The Strategist

As per Emmanuel Macron, French Taxi laws need rethinking

07/30/2015 - 07:51

Uber’s ride sharing service had caused widespread violent protests in France. France’s traditional taxi drivers have a reason why they are being so protective but, Macron thinks that the two can co-exist.

France Economy Minister, Emmanuel Macron, has announced that with the arrival of Uber on the ride sharing scene, there is an urgent need to update the legislation for taxi services. He has convened talks in order to address this controversial issue.
Uber’s cab sharing services have had a rough ride in France. A law passed last October has already restricted the use of the localisation service that it uses, and, is essential to its business model. Naturally, Uber has challenged it in court, since its very survival in France depends on it, however it faces similar opposition from countries all across the globe.
The introduction of its cab sharing services had earlier resulted in violent protests from traditional cab drivers in France. Uber has since suspended its UberPOP riding sharing service in France.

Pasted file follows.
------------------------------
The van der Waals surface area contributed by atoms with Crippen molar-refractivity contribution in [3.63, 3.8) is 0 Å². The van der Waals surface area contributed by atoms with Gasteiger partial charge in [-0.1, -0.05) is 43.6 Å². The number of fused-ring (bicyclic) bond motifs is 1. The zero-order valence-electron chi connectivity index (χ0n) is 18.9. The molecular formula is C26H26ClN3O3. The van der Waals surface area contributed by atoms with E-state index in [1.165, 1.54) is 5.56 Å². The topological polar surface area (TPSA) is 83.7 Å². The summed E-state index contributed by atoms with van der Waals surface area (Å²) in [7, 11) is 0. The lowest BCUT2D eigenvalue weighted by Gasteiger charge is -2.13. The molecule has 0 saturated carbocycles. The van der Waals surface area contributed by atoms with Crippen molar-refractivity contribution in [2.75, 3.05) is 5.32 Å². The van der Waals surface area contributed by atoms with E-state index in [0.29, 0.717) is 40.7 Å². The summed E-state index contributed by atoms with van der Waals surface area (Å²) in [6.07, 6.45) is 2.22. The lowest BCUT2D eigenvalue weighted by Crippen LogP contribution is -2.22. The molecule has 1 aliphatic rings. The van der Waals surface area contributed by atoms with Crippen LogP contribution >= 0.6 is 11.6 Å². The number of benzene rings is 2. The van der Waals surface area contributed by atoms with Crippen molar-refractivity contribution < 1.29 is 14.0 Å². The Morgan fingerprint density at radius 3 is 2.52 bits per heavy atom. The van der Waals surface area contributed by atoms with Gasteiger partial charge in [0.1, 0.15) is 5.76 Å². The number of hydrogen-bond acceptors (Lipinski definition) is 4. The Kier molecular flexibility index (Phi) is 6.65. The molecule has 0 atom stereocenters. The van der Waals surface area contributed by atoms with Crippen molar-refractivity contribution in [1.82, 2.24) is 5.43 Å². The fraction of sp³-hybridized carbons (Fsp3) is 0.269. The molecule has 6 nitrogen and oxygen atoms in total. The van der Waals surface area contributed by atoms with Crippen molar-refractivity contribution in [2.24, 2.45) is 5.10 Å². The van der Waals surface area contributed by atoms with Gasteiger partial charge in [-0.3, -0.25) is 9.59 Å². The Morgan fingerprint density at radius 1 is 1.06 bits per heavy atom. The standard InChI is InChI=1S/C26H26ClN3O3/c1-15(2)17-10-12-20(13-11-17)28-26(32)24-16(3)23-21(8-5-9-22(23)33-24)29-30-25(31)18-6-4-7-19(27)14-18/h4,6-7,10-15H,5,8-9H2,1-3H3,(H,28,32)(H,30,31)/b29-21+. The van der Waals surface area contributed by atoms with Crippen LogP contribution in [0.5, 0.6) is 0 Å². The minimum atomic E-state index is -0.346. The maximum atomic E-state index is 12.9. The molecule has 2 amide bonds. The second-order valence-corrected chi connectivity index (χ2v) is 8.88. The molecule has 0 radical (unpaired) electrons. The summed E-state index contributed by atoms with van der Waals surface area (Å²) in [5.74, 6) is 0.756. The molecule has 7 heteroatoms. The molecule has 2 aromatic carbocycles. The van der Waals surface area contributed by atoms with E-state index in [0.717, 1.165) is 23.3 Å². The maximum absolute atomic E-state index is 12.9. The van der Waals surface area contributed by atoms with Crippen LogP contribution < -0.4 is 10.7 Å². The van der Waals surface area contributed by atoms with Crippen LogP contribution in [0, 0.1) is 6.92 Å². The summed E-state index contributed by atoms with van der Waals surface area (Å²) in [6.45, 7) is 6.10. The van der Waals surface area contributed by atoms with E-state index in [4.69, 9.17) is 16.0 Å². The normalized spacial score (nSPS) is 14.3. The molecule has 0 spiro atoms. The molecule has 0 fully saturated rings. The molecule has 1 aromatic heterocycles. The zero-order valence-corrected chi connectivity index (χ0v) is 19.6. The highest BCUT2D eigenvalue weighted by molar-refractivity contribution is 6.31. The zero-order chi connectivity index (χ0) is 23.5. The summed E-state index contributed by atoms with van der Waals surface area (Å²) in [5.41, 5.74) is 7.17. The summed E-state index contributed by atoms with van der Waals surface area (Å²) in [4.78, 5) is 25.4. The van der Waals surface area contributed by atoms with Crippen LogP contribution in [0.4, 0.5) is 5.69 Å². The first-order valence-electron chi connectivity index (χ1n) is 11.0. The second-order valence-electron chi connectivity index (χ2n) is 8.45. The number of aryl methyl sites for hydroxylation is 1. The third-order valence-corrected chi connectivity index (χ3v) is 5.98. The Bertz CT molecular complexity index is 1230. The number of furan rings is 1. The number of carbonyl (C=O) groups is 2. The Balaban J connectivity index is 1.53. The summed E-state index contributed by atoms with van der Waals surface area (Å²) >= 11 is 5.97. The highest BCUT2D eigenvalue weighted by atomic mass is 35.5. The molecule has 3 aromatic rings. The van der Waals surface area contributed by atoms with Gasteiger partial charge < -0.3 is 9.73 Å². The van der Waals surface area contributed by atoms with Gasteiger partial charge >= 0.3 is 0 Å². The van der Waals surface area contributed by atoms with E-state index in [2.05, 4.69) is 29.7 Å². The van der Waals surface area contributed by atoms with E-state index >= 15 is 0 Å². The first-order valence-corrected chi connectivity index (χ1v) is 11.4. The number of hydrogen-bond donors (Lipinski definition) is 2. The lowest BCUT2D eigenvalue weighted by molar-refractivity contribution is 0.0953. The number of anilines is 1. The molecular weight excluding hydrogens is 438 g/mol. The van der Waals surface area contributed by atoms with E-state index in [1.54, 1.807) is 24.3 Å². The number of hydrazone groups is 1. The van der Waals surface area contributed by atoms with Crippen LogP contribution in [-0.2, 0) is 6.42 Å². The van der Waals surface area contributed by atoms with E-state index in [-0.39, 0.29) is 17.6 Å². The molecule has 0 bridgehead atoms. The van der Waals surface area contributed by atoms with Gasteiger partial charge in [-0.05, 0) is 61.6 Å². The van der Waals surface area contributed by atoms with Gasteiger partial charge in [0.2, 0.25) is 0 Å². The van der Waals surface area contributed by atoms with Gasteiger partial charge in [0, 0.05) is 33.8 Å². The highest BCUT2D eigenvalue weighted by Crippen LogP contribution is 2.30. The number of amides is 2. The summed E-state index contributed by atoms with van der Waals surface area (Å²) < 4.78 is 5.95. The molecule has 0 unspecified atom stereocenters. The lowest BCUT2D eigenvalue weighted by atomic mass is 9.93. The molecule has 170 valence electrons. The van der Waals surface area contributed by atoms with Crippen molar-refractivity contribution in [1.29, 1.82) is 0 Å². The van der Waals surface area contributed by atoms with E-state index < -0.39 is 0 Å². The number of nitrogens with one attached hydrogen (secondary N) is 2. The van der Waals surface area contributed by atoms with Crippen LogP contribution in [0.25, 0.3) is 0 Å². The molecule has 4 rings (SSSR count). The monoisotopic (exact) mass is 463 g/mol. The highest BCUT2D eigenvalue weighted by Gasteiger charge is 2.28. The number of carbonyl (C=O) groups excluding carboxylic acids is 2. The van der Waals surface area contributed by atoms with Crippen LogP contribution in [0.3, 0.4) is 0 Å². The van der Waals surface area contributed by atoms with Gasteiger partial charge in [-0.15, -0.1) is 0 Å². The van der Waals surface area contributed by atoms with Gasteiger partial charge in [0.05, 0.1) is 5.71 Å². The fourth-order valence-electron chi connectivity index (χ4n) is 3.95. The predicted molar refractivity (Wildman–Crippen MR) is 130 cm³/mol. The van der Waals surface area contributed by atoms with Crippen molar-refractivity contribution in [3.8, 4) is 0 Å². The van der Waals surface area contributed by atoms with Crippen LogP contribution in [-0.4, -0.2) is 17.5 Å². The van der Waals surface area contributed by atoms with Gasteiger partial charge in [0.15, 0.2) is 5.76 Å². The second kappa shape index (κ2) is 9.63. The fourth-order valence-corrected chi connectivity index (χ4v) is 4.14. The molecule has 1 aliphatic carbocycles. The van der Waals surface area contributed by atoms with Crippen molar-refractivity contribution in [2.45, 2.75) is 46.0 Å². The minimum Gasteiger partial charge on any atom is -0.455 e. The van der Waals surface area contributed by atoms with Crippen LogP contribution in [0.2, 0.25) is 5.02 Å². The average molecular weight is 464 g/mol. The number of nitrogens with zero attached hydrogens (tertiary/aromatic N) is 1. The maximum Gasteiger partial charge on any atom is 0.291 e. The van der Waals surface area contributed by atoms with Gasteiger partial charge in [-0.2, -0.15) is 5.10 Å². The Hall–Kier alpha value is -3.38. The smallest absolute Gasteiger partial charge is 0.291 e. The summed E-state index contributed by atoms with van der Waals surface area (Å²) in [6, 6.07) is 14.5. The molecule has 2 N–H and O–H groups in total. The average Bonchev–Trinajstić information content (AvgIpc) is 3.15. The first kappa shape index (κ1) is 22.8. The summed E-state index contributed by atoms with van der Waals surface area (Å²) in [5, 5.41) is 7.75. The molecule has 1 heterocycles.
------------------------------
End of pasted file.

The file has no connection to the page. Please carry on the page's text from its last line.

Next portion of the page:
While speaking at a function, attended by the visiting British Finance Minister, George Osborne, dedicated to startups, Emmanuel Macron said that talks will take place sometime late in August and it will involve all the key players in this dispute so as to "rethink the economic model" of the industry and hopefully resolve the dispute.
"We will find a new set of regulations that will take into account the new dynamics of the sector," said Macron.
Uber’s localisation service which UberPOP makes use of, allows smartphone users to find online potential rides from private drivers. Although this benefits users, but it undercuts traditional taxi services.
Paris’ traditional cab drivers say that the service amounts to unfair and illegal competition since these private drivers have not had to pay license fees or taxes.
Uber has however countered this argument with saying that the service that it provides is a legitimate component of a burgeoning 'sharing economy' and thus it should be allowed to compete with traditional cabs, whose numbers are artificially kept low in order to price consumers out of the market.
Last week, a Spanish judge has requested Europe’s top court for a ruling on what could set a legal precedent across continents. Europe’s top court will decide on the nature of service provided by Uber.
France had witnessed earlier, violent protests from taxi drivers against Uber’s ride sharing service. This is because taxi drivers have to shell out hundreds of thousands of euros for a permit which is not easily provided. Presumably that is the primary reason behind their protective and violet protests.
Macron has revealed that the talks would aim to reconcile the need of traditional cab drivers and UberPOP’s service. They can co-exists, and there is no reason why Uber’s app should kill the traditional taxi industry.
"You created a new service, which has created a new demand," said Macron to the CEO of Hitch, a France-based ride-sharing app service.